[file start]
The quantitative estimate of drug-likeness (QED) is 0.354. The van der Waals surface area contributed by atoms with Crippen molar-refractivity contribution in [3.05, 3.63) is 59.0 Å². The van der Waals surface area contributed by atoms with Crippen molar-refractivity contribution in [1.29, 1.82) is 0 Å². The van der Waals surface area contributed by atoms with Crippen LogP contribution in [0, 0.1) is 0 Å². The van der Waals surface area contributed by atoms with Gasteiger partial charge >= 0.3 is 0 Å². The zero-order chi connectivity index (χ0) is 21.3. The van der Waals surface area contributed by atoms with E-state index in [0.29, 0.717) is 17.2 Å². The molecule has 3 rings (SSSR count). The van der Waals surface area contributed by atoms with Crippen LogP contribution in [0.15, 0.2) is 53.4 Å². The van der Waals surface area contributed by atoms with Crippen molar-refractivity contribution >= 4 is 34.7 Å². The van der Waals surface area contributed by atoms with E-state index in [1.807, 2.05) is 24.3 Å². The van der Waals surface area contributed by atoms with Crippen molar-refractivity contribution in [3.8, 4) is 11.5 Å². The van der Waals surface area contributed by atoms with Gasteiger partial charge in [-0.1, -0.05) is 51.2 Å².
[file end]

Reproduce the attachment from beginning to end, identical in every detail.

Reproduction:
The quantitative estimate of drug-likeness (QED) is 0.354. The van der Waals surface area contributed by atoms with Crippen molar-refractivity contribution in [3.05, 3.63) is 59.0 Å². The van der Waals surface area contributed by atoms with Crippen molar-refractivity contribution in [1.29, 1.82) is 0 Å². The van der Waals surface area contributed by atoms with Crippen LogP contribution in [0, 0.1) is 0 Å². The van der Waals surface area contributed by atoms with Gasteiger partial charge >= 0.3 is 0 Å². The zero-order chi connectivity index (χ0) is 21.3. The van der Waals surface area contributed by atoms with E-state index in [0.29, 0.717) is 17.2 Å². The molecule has 3 rings (SSSR count). The van der Waals surface area contributed by atoms with Crippen LogP contribution in [0.15, 0.2) is 53.4 Å². The van der Waals surface area contributed by atoms with Crippen molar-refractivity contribution >= 4 is 34.7 Å². The van der Waals surface area contributed by atoms with E-state index in [1.807, 2.05) is 24.3 Å². The van der Waals surface area contributed by atoms with Crippen molar-refractivity contribution in [3.8, 4) is 11.5 Å². The van der Waals surface area contributed by atoms with Gasteiger partial charge in [-0.1, -0.05) is 51.2 Å².